Award winning filmmaker and photographer C.M. Hardt has finally found her bliss creating a new independent documentary on the subject of breastfeeding and photographing kids (especially her own) in her spare time. But how did she get here? With over 20 years in photography, film and television, it was an interesting road to say the least so let’s start at the beginning.
After majoring in Theater and English and graduating with honors from Connecticut College, C.M. Hardt unexpectedly landed at Condé Nast where she worked a fun and informative stint under the tutelage of Alex Liberman, "the silver fox" of publishing, all the while studying photography at the School of Visual Arts. Liberman encouraged her to follow the path of her passion, and she took the legend's advice to heart.
In August 1988, C.M. made a name for herself photographing the Tompkins Riot, earning her a prestigious photography internship at The Village Voice . She cut her teeth at the Voice, shooting stake outs of mobsters, a portrait of a serial killer and documenting the night shift with the Bedford Stuyvesant Ambulance Corps on the weekends.
In 1991, after a trip to document famine in the Sudan, C.M. became one of the youngest photographers working for The NY Times . She had fun working for the big shots, but they tried to peg the riot girl as a fashion photographer and she got restless. In mid-1992, C.M. took off on a 6 month trip to Spain where she began what would become nearly a 5-year adventure filming a documentary about her grandfather’s political murder in the aftermath of the Spanish Civil War.
Death in El Valle, which began as a photo essay about a disappearing village, ended up being commissioned as an independent project for Channel Four Television in the U.K. where it first aired in 1996. After being censored in Spain for ten years, it suddenly became a grassroots sensation, as the country began to face the brutal repression of Franco’s dictatorship with a national movement to recover memory.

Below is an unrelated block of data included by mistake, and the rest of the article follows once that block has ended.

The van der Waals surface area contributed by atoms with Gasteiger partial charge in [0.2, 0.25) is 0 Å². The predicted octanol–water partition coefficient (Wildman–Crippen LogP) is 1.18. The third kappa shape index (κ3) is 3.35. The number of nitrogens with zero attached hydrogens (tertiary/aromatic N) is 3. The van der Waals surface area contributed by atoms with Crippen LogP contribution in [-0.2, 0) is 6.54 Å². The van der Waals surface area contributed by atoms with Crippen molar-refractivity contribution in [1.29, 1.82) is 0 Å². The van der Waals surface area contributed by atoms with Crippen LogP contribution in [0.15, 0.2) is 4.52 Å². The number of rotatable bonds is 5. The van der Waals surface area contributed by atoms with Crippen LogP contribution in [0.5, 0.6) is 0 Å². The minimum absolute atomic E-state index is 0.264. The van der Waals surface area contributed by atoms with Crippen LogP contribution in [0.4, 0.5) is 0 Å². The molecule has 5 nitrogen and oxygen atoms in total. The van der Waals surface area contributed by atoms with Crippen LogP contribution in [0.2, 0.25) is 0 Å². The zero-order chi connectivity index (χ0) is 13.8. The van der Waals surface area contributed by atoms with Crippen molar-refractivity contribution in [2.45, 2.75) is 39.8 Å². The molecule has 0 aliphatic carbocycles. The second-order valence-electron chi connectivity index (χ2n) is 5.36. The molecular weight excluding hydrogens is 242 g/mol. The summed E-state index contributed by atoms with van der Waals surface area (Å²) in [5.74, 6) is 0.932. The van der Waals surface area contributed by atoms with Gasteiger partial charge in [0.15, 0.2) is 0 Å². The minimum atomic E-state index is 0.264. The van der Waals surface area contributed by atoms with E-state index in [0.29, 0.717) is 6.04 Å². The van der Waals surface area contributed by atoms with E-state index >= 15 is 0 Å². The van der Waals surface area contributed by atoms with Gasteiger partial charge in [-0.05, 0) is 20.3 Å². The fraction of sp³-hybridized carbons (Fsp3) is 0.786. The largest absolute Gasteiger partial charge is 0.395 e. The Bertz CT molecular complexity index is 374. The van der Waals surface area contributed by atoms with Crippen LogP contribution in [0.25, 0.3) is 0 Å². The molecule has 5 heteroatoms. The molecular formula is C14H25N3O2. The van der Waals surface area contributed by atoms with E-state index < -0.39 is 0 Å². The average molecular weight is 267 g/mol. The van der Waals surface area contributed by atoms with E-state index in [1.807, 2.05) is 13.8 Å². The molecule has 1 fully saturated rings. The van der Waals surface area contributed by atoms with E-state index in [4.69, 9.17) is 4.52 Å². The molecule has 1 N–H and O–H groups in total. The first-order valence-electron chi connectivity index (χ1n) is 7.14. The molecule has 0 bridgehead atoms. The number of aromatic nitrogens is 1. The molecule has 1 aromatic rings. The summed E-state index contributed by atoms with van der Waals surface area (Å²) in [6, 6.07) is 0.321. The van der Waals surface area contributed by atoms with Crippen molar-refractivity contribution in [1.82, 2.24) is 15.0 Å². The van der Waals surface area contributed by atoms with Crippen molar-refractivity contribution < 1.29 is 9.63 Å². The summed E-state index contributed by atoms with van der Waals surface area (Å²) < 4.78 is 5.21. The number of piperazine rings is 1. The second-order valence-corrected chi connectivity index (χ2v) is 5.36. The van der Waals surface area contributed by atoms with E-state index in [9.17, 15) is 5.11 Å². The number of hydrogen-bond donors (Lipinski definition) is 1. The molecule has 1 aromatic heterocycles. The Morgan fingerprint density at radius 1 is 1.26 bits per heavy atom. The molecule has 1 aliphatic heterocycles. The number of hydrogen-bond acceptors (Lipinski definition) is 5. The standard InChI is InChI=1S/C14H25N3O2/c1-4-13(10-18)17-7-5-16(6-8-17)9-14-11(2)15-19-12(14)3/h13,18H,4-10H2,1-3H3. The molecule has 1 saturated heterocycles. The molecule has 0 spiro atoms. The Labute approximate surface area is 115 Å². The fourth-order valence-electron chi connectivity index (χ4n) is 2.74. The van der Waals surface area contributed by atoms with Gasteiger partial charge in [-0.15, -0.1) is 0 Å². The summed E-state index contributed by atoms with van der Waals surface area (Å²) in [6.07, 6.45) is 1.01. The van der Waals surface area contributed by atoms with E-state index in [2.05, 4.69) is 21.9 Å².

Death in El Valle was first seen in theaters in Spain in the fall of 2005 while being distributed through the website deathinelvalle.com The film also aired on WNET (New York) in 1998, and on flagship WGBH (Boston) in 2001.
Death in El Valle has been screened at numerous festivals and C.M. Hardt has been invited to present talks at NYU, UC Berkeley, Stanford, UCLA, University of Washington and Instituto Cervantes NY, as well as numerous cultural centers throughout Spain, Mexico and the UK.
After completing Death in El Valle in 1997, C.M began working in television as a field producer for PBS’s Emmy Award winning series City Arts and HBO’s Taxi Cab Confessions.
In 1998, she moved to Los Angeles to work on MTV’s Award winning Road Rules and the following year the Peabody Award winner BIOrhythm. C.M. decided to remain in Los Angeles, where she worked on many different documentary series, as well as LOTS of Reality TV shows. She learned to tell ALL kinds of stories, oversee crews, deal with the Big Wigs at the Networks, run budgets, keep schedules AND most importantly polish turds. Along the way, she rediscovered photography by shooting political portraits which is how she met her husband, political consultant Steve Barkan.
In 2008, the indie filmmaker in her decided that she wanted to come out and play again, so C.M. made a short film for Bet Tzedek, a non-profit that provides free legal aide to the poor in LA. It was such a wonderful experience to be her own boss and be mostly left to her own creative devices that C.M. decided she could NOT go back to Network TV.
While taking a 22 month trans-formative break being full time mom to their son Rafael, C.M. connected with her muse and decided to embark on the indie filmmaking journey again with a documentary on breastfeeding. After reading several books on nursing and learning that most children around the world, if allowed, will wean sometime between the ages of 3 and 4 years, C.M. decided to explore how long Rafael will go on nursing, and whether or not she can keep up with him.